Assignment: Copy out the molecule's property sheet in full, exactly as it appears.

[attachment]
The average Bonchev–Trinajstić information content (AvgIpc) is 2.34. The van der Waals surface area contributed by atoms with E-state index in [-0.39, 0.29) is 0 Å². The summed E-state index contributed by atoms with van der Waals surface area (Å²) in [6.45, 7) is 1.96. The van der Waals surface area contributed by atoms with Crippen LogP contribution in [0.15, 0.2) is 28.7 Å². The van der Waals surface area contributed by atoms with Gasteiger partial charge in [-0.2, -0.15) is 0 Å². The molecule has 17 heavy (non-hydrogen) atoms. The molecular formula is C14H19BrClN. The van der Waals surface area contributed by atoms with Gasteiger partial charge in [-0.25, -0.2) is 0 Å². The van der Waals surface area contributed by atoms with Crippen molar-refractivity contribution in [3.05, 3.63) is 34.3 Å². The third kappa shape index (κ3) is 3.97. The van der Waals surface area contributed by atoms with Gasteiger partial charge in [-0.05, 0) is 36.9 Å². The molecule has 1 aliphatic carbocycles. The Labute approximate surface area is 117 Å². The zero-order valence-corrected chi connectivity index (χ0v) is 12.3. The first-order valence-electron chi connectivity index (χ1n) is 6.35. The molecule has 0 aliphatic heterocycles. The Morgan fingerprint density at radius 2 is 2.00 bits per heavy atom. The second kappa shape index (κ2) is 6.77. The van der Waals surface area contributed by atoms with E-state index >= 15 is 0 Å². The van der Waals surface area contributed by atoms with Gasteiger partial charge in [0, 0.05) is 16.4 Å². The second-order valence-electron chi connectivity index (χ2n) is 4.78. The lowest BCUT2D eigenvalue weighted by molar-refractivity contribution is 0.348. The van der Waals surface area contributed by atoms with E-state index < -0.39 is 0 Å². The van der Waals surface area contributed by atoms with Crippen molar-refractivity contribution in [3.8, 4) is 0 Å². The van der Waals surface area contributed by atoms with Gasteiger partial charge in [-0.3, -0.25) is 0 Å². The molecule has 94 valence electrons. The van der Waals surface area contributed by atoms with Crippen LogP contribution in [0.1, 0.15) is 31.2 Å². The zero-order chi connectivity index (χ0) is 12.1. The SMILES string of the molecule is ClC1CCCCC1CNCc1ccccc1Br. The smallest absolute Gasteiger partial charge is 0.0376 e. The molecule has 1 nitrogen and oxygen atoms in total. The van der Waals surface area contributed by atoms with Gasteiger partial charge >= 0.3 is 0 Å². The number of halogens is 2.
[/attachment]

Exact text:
The average Bonchev–Trinajstić information content (AvgIpc) is 2.34. The van der Waals surface area contributed by atoms with E-state index in [-0.39, 0.29) is 0 Å². The summed E-state index contributed by atoms with van der Waals surface area (Å²) in [6.45, 7) is 1.96. The van der Waals surface area contributed by atoms with Crippen LogP contribution in [0.15, 0.2) is 28.7 Å². The van der Waals surface area contributed by atoms with Gasteiger partial charge in [-0.2, -0.15) is 0 Å². The molecule has 17 heavy (non-hydrogen) atoms. The molecular formula is C14H19BrClN. The van der Waals surface area contributed by atoms with Gasteiger partial charge in [-0.25, -0.2) is 0 Å². The van der Waals surface area contributed by atoms with Crippen molar-refractivity contribution in [3.05, 3.63) is 34.3 Å². The third kappa shape index (κ3) is 3.97. The van der Waals surface area contributed by atoms with Gasteiger partial charge in [-0.05, 0) is 36.9 Å². The molecule has 1 aliphatic carbocycles. The Labute approximate surface area is 117 Å². The zero-order valence-corrected chi connectivity index (χ0v) is 12.3. The first-order valence-electron chi connectivity index (χ1n) is 6.35. The molecule has 0 aliphatic heterocycles. The Morgan fingerprint density at radius 2 is 2.00 bits per heavy atom. The second kappa shape index (κ2) is 6.77. The van der Waals surface area contributed by atoms with E-state index >= 15 is 0 Å². The van der Waals surface area contributed by atoms with Gasteiger partial charge in [0, 0.05) is 16.4 Å². The second-order valence-electron chi connectivity index (χ2n) is 4.78. The lowest BCUT2D eigenvalue weighted by molar-refractivity contribution is 0.348. The van der Waals surface area contributed by atoms with E-state index < -0.39 is 0 Å². The van der Waals surface area contributed by atoms with Crippen molar-refractivity contribution in [3.8, 4) is 0 Å². The van der Waals surface area contributed by atoms with Gasteiger partial charge in [-0.3, -0.25) is 0 Å². The molecule has 94 valence electrons. The van der Waals surface area contributed by atoms with Crippen LogP contribution in [0.1, 0.15) is 31.2 Å². The zero-order chi connectivity index (χ0) is 12.1. The SMILES string of the molecule is ClC1CCCCC1CNCc1ccccc1Br. The smallest absolute Gasteiger partial charge is 0.0376 e. The molecule has 1 nitrogen and oxygen atoms in total. The van der Waals surface area contributed by atoms with Gasteiger partial charge >= 0.3 is 0 Å². The number of halogens is 2.